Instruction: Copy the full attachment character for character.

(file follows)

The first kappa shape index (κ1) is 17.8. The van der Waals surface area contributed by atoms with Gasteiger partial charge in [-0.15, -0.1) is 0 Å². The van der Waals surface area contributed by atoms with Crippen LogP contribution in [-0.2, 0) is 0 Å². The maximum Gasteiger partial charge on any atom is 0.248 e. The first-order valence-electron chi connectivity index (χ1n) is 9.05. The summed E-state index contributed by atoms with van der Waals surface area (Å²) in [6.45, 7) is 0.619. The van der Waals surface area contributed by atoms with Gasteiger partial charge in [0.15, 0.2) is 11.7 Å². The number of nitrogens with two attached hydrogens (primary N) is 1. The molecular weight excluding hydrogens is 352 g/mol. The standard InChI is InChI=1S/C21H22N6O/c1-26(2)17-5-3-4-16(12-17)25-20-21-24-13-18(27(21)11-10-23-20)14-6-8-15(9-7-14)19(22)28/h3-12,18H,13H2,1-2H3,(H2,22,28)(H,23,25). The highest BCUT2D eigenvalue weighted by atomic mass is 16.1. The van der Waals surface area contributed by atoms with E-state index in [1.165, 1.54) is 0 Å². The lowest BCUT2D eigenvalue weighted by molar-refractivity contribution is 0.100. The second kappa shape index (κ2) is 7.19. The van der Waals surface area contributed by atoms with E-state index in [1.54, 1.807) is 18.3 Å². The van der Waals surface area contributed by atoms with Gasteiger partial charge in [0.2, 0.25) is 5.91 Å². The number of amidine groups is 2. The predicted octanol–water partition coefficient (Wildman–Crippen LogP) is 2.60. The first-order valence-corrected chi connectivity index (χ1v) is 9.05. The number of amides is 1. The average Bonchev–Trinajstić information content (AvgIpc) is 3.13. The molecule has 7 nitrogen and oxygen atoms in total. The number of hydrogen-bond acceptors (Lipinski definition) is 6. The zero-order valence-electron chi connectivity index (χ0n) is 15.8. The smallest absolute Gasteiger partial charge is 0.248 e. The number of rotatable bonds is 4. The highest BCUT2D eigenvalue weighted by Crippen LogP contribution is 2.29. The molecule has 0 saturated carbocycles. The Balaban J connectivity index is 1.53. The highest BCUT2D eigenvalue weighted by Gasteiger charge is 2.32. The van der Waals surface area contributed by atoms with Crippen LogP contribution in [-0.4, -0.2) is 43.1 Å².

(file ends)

The first kappa shape index (κ1) is 17.8. The van der Waals surface area contributed by atoms with Gasteiger partial charge in [-0.15, -0.1) is 0 Å². The van der Waals surface area contributed by atoms with Crippen LogP contribution in [-0.2, 0) is 0 Å². The maximum Gasteiger partial charge on any atom is 0.248 e. The first-order valence-electron chi connectivity index (χ1n) is 9.05. The summed E-state index contributed by atoms with van der Waals surface area (Å²) in [6.45, 7) is 0.619. The van der Waals surface area contributed by atoms with Gasteiger partial charge in [0.15, 0.2) is 11.7 Å². The number of nitrogens with two attached hydrogens (primary N) is 1. The molecular weight excluding hydrogens is 352 g/mol. The standard InChI is InChI=1S/C21H22N6O/c1-26(2)17-5-3-4-16(12-17)25-20-21-24-13-18(27(21)11-10-23-20)14-6-8-15(9-7-14)19(22)28/h3-12,18H,13H2,1-2H3,(H2,22,28)(H,23,25). The highest BCUT2D eigenvalue weighted by atomic mass is 16.1. The van der Waals surface area contributed by atoms with E-state index in [1.165, 1.54) is 0 Å². The lowest BCUT2D eigenvalue weighted by molar-refractivity contribution is 0.100. The second kappa shape index (κ2) is 7.19. The van der Waals surface area contributed by atoms with E-state index in [1.54, 1.807) is 18.3 Å². The van der Waals surface area contributed by atoms with Gasteiger partial charge in [0.2, 0.25) is 5.91 Å². The number of amidine groups is 2. The predicted octanol–water partition coefficient (Wildman–Crippen LogP) is 2.60. The first-order valence-corrected chi connectivity index (χ1v) is 9.05. The number of amides is 1. The average Bonchev–Trinajstić information content (AvgIpc) is 3.13. The molecule has 7 nitrogen and oxygen atoms in total. The number of hydrogen-bond acceptors (Lipinski definition) is 6. The zero-order valence-electron chi connectivity index (χ0n) is 15.8. The smallest absolute Gasteiger partial charge is 0.248 e. The number of rotatable bonds is 4. The highest BCUT2D eigenvalue weighted by Crippen LogP contribution is 2.29. The molecule has 0 saturated carbocycles. The Balaban J connectivity index is 1.53. The highest BCUT2D eigenvalue weighted by Gasteiger charge is 2.32. The van der Waals surface area contributed by atoms with Crippen LogP contribution in [-0.4, -0.2) is 43.1 Å².